Hi, it's Celia again!
Today I am letting my mom write the blog post, because yesterday she had some trouble here on the micro farm. I was at the stable with Molly, so mom had to handle it by herself. Good thing she can stay calm during an emergency! I'll let her tell you all about it.
Don't get me wrong. I love dogs. Celia has a pet sitting business, and when we watch dogs we treat them like they are our very own. And sometimes dogs wander onto our property, and I just shoo them away. That doesn't bother me. But I can't stand when loose dogs run around on our property and chase our animals (or me!).
One time a pit bull cornered me on my front porch, growling and barking at me every time I tried to go down the steps. I was so scared I called 911. The cop came and told me he recognized the dog, and they had received other complaints about it. He told me he would warn the owners. A couple of months later the dog returned and started chasing chickens, and tried to get into the rabbits' pen. I wasn't scared anymore. I was angry. A couple of well placed bb's to the dog's backside and he hasn't been back on our property since. (By the way, the law does allow property owners to shoot animals that threaten livestock.)
Yesterday, my son, John, came running into the house yelling about a dog chasing the goats. I went outside to see a dog chasing Brie, our most skittish goat. Her collar and lead had broken, so I knew she had pulled hard to get away from the dog. She ran to me when I came out of the house. The dog was still chasing her, but got distracted by a hen that ran by. The dog started chasing the hen, and I started chasing the dog, screaming as I went. My throat is still sore! The hen dove under a rose bush, which probably saved it's life, because the dog only managed to tear its tail feathers out. I reached the dog and was ready to grab it when another hen ran by. The dog got it's second wind, and chased that hen around. It didn't take me long to realize that I wasn't going to catch that dog, so I decided to stop running and call the dog. I started speaking kindly to it, and it approached me. As soon as it was in reach I grabbed it and dragged it by it's collar up to the goat yard, threw it in, and locked the gate. Now I had time to think, and check the animals. Brie was a mess. She was running around, bleating. But she didn't appear hurt. Her new collar and lead were broken. Babybel (the pregnant goat) had also broken her lead. Mali and the babies seemed fine. I decided to call the cops, because not only did I want to find the owner, but I wanted Celia to be compensated for the collar and leads. It was only about $50 worth of damage, but that's a lot to a twelve year old. Plus, I wanted there to be a police report in case it turned out the goats were seriously hurt.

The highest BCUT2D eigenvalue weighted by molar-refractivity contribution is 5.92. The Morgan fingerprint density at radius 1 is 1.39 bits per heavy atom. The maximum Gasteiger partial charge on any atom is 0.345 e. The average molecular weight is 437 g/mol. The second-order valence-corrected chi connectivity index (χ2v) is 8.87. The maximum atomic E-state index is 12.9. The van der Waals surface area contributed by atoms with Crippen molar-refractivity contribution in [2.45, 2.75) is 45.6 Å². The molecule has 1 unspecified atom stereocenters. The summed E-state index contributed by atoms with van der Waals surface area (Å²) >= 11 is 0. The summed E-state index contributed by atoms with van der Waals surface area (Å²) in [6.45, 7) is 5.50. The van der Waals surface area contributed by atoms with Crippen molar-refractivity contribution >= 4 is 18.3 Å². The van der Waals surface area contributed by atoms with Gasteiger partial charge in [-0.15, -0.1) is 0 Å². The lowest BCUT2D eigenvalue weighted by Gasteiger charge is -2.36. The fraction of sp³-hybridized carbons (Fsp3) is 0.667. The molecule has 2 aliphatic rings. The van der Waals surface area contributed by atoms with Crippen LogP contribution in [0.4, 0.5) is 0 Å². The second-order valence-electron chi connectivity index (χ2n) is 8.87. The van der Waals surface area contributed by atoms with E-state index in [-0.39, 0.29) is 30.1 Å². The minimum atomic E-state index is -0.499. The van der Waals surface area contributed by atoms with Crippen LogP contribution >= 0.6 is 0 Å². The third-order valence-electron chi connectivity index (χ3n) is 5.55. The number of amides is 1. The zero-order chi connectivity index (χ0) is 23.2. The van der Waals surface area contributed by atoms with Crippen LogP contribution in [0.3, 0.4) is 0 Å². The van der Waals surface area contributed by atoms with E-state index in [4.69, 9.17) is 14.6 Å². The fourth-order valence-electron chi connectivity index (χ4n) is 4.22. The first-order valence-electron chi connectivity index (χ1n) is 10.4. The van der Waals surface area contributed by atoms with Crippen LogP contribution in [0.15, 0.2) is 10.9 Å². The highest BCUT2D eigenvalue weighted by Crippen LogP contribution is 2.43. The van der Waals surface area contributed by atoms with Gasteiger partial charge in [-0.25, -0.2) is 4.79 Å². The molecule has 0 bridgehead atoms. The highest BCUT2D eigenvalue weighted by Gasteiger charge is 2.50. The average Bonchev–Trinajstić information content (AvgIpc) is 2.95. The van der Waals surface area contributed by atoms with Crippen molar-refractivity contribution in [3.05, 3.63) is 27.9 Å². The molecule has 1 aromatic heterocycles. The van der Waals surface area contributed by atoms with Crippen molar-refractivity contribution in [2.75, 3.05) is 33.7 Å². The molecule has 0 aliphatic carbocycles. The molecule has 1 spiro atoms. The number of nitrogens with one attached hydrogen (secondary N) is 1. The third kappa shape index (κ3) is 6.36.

The good thing is the Conestoga police are really a great bunch of guys. They are extremely helpful. So I filed my police report and asked the officer if it was illegal for me to hold the dog as a hostage until the owner paid for the damage. He said although it was illegal for me to keep the dog for ransom, he would hold it at the police station until the owner was found, and then tell the owner to pay me. In God's providence while we were talking, someone very slowly drove by my house, obviously looking for something. The cop went and talked to him, brought him back to claim his dog, and then told him to pay me for the damage! Which he did.
It didn't occur to me that it was probably stupid and dangerous to grab a strange dog by its collar and throw it in a goat yard. The dog could have been vicious, and I could have been seriously hurt. I'm grateful that he turned out to be a friendly dog that just liked to chase animals.
Thanks, Mom! I hope I am home the next time you have to call the cops. It's so exciting.